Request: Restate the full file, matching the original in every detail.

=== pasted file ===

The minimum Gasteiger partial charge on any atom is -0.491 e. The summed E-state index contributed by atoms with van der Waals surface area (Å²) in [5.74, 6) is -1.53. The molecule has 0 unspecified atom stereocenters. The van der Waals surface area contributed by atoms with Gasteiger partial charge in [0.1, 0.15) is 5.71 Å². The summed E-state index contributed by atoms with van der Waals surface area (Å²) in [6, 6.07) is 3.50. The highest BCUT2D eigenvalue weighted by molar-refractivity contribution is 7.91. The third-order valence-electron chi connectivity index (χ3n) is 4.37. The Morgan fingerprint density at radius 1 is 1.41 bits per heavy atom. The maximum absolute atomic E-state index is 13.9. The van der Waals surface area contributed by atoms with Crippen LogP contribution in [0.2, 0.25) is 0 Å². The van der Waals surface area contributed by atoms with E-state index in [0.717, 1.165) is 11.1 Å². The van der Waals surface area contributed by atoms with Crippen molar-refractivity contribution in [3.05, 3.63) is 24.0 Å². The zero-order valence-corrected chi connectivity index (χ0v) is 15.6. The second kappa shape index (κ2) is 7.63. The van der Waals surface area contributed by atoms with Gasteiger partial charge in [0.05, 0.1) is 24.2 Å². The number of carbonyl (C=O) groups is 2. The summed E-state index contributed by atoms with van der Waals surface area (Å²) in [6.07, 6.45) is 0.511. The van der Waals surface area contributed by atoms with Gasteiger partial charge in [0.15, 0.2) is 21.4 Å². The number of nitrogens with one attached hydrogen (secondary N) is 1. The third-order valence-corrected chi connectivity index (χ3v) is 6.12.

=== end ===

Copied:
The minimum Gasteiger partial charge on any atom is -0.491 e. The summed E-state index contributed by atoms with van der Waals surface area (Å²) in [5.74, 6) is -1.53. The molecule has 0 unspecified atom stereocenters. The van der Waals surface area contributed by atoms with Gasteiger partial charge in [0.1, 0.15) is 5.71 Å². The summed E-state index contributed by atoms with van der Waals surface area (Å²) in [6, 6.07) is 3.50. The highest BCUT2D eigenvalue weighted by molar-refractivity contribution is 7.91. The third-order valence-electron chi connectivity index (χ3n) is 4.37. The Morgan fingerprint density at radius 1 is 1.41 bits per heavy atom. The maximum absolute atomic E-state index is 13.9. The van der Waals surface area contributed by atoms with Crippen LogP contribution in [0.2, 0.25) is 0 Å². The van der Waals surface area contributed by atoms with E-state index in [0.717, 1.165) is 11.1 Å². The van der Waals surface area contributed by atoms with Crippen molar-refractivity contribution in [3.05, 3.63) is 24.0 Å². The zero-order valence-corrected chi connectivity index (χ0v) is 15.6. The second kappa shape index (κ2) is 7.63. The van der Waals surface area contributed by atoms with Gasteiger partial charge in [0.05, 0.1) is 24.2 Å². The number of carbonyl (C=O) groups is 2. The summed E-state index contributed by atoms with van der Waals surface area (Å²) in [6.07, 6.45) is 0.511. The van der Waals surface area contributed by atoms with Gasteiger partial charge in [0.15, 0.2) is 21.4 Å². The number of nitrogens with one attached hydrogen (secondary N) is 1. The third-order valence-corrected chi connectivity index (χ3v) is 6.12.